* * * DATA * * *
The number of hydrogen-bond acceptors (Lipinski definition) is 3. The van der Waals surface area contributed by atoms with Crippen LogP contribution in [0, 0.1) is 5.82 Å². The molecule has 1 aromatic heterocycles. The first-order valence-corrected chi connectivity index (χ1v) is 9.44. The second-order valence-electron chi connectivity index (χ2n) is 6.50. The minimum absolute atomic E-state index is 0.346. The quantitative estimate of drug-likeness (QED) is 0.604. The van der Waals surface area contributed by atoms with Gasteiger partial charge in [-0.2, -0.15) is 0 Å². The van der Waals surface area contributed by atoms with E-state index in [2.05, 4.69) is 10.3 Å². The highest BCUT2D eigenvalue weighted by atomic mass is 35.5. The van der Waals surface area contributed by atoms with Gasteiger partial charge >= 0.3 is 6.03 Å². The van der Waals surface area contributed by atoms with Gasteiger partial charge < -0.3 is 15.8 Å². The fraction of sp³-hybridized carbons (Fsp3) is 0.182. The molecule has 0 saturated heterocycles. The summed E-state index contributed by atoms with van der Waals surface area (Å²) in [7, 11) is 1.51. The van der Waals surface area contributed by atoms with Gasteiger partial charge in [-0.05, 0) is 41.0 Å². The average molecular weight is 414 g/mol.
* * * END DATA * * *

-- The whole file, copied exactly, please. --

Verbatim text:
The number of hydrogen-bond acceptors (Lipinski definition) is 3. The van der Waals surface area contributed by atoms with Crippen LogP contribution in [0, 0.1) is 5.82 Å². The molecule has 1 aromatic heterocycles. The first-order valence-corrected chi connectivity index (χ1v) is 9.44. The second-order valence-electron chi connectivity index (χ2n) is 6.50. The minimum absolute atomic E-state index is 0.346. The quantitative estimate of drug-likeness (QED) is 0.604. The van der Waals surface area contributed by atoms with Gasteiger partial charge in [-0.2, -0.15) is 0 Å². The van der Waals surface area contributed by atoms with E-state index in [2.05, 4.69) is 10.3 Å². The highest BCUT2D eigenvalue weighted by atomic mass is 35.5. The van der Waals surface area contributed by atoms with Gasteiger partial charge >= 0.3 is 6.03 Å². The van der Waals surface area contributed by atoms with Gasteiger partial charge < -0.3 is 15.8 Å². The fraction of sp³-hybridized carbons (Fsp3) is 0.182. The molecule has 0 saturated heterocycles. The summed E-state index contributed by atoms with van der Waals surface area (Å²) in [7, 11) is 1.51. The van der Waals surface area contributed by atoms with Gasteiger partial charge in [-0.05, 0) is 41.0 Å². The average molecular weight is 414 g/mol.